Traditionally, lawyers rely on instinct (coupled with their normal case analysis) to assess the risk-adjusted value of an action. For simple cases this can work well, but increasingly commercial clients want to be able to approach litigation decisions like investment decisions. To do this, they need more rigorous risk and value analysis. The good news is that lawyers can provide this by squeezing extra insight out of legal analysis that is already done. This article will use a worked example to illustrate.
Why risk analysis matters
Risk is a central part of litigation. Lawyers are adept at assessing the likelihood of success of a particular argument, or even a conclusion. But where we struggle is putting all these different assessments together into a total value for the case. There are simply too many moving parts. So we rely on instinct, and offer necessarily vague assessments: there is “a reasonable prospect of success”, say, or “an arguable case”.
These instinct-based prognoses put some clients off litigating. First, they mean that businesses cannot analyse litigation in the same way that they do for other investment decisions. A CEO may be faced with the choice between, say, a marketing investment with a risk-adjusted return of 300% over three years, and a litigation investment which is said to have a “reasonable prospect of success”. It is not difficult to see the challenge in persuading CEOs to free up scant resources for litigation.
Secondly, we may miss opportunities to advise clients on how to manage risk proactively. All sorts of options now exist to match risk to risk appetite, from litigation funding to after-the-event insurance. But risk cannot be managed until it is known how much is actually faced.
Thirdly, when lay clients do not understand the entire range of possible outcomes they are susceptible to bad surprises. A client might be assured that they have a good prospect of recovering £1,000,000. On the face of it, this is attractive. But there may also be small possibility that losing the case will seriously damage the client financially or even render them insolvent. This creates a perception sometimes felt by clients that litigation is akin to Russian roulette.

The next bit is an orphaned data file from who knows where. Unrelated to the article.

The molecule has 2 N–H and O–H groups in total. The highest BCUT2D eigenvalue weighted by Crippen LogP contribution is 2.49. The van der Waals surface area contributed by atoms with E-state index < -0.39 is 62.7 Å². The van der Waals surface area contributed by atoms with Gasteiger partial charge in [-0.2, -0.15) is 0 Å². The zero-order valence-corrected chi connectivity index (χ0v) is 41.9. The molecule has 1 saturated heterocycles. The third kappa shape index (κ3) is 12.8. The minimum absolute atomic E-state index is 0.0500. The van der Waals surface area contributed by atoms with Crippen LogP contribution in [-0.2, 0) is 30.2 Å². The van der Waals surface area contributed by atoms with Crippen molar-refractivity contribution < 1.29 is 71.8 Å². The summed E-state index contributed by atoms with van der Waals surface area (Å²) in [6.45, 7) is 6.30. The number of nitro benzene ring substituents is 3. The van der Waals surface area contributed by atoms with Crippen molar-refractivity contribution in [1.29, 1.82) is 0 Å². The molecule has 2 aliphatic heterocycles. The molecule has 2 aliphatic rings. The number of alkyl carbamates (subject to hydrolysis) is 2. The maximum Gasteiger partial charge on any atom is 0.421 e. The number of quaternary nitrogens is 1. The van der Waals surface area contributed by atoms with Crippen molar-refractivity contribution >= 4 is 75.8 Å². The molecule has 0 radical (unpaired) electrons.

The biggest problem with analysing complex risk, whether commercial or litigation risk, is that any single set of assumptions about the future is bound to be wrong. In business, for example, analysts simply do not know whether oil prices will rise or fall or whether there will be another war in the Middle East.
As a result of these unknowable uncertainties, modern risk analysis looks at multiple different scenarios. For investments the gold-standard methodology is the “Monte Carlo” technique (so called because it incorporates randomness). Instead of assuming a single, fixed value for uncertainties, parameters are set for them. For example, we might say that a conclusion is worth between £1,000,000 and £2,000,000, or that it has a 70% chance of success. The simulation then automatically generates hundreds or millions of scenarios, and in each scenario the uncertainties are recalculated within the parameters given. Then a financial outcome for the scenario is calculated. Running through scenarios runs through more and more permutations.
A simulation therefore produces as many sets of results as there are scenarios. This in turn reveals the probabilities of different outcomes. If 90% of scenarios produce a positive outcome for the pursuer after expenses, then we can say that there is a 90% probability that the outcome will be positive. Having visibility over the whole range of potential outcomes reveals the best and worst possibilities too.
Worked example: the facts
Here follows a worked example based on a hypothetical action. In the example we act for the pursuer, a small oil trading company called David Ltd. It brings an action against an international bank, Goliath Ltd. First, David avers that Goliath mis-sold it oil hedging products shortly before the price of oil collapsed. Secondly, David avers that Goliath promised it credit for a warehouse investment. In reliance on this promise, a plot of land was purchased. But the credit never came, and the land had to be sold at a discount. In its defences, Goliath avers that the oil hedging action has prescribed, and counterclaims that in the aftermath of these disputes David has withheld fees for unrelated transactions.
David’s legal team have done a thorough case analysis, and have arrived at the following assessment: